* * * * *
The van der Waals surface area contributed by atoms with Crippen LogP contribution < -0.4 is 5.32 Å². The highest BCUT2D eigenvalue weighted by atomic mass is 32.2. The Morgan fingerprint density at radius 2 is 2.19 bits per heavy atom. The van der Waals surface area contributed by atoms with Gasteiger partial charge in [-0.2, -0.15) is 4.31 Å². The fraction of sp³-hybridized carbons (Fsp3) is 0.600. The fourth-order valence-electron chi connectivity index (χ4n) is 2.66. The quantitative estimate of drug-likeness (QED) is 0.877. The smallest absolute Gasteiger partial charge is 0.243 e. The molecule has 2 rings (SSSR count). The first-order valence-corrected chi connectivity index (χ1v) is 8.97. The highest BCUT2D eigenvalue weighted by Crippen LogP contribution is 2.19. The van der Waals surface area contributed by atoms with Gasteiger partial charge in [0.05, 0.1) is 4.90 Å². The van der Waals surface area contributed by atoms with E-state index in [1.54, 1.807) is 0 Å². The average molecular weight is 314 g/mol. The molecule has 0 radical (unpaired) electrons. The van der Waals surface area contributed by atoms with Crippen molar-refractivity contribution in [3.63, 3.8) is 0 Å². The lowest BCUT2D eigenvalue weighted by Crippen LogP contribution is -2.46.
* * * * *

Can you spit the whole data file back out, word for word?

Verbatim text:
The van der Waals surface area contributed by atoms with Crippen LogP contribution < -0.4 is 5.32 Å². The highest BCUT2D eigenvalue weighted by atomic mass is 32.2. The Morgan fingerprint density at radius 2 is 2.19 bits per heavy atom. The van der Waals surface area contributed by atoms with Gasteiger partial charge in [-0.2, -0.15) is 4.31 Å². The fraction of sp³-hybridized carbons (Fsp3) is 0.600. The fourth-order valence-electron chi connectivity index (χ4n) is 2.66. The quantitative estimate of drug-likeness (QED) is 0.877. The smallest absolute Gasteiger partial charge is 0.243 e. The molecule has 2 rings (SSSR count). The first-order valence-corrected chi connectivity index (χ1v) is 8.97. The highest BCUT2D eigenvalue weighted by Crippen LogP contribution is 2.19. The van der Waals surface area contributed by atoms with Gasteiger partial charge in [0.05, 0.1) is 4.90 Å². The van der Waals surface area contributed by atoms with E-state index in [1.54, 1.807) is 0 Å². The average molecular weight is 314 g/mol. The molecule has 0 radical (unpaired) electrons. The van der Waals surface area contributed by atoms with Crippen molar-refractivity contribution in [3.63, 3.8) is 0 Å². The lowest BCUT2D eigenvalue weighted by Crippen LogP contribution is -2.46.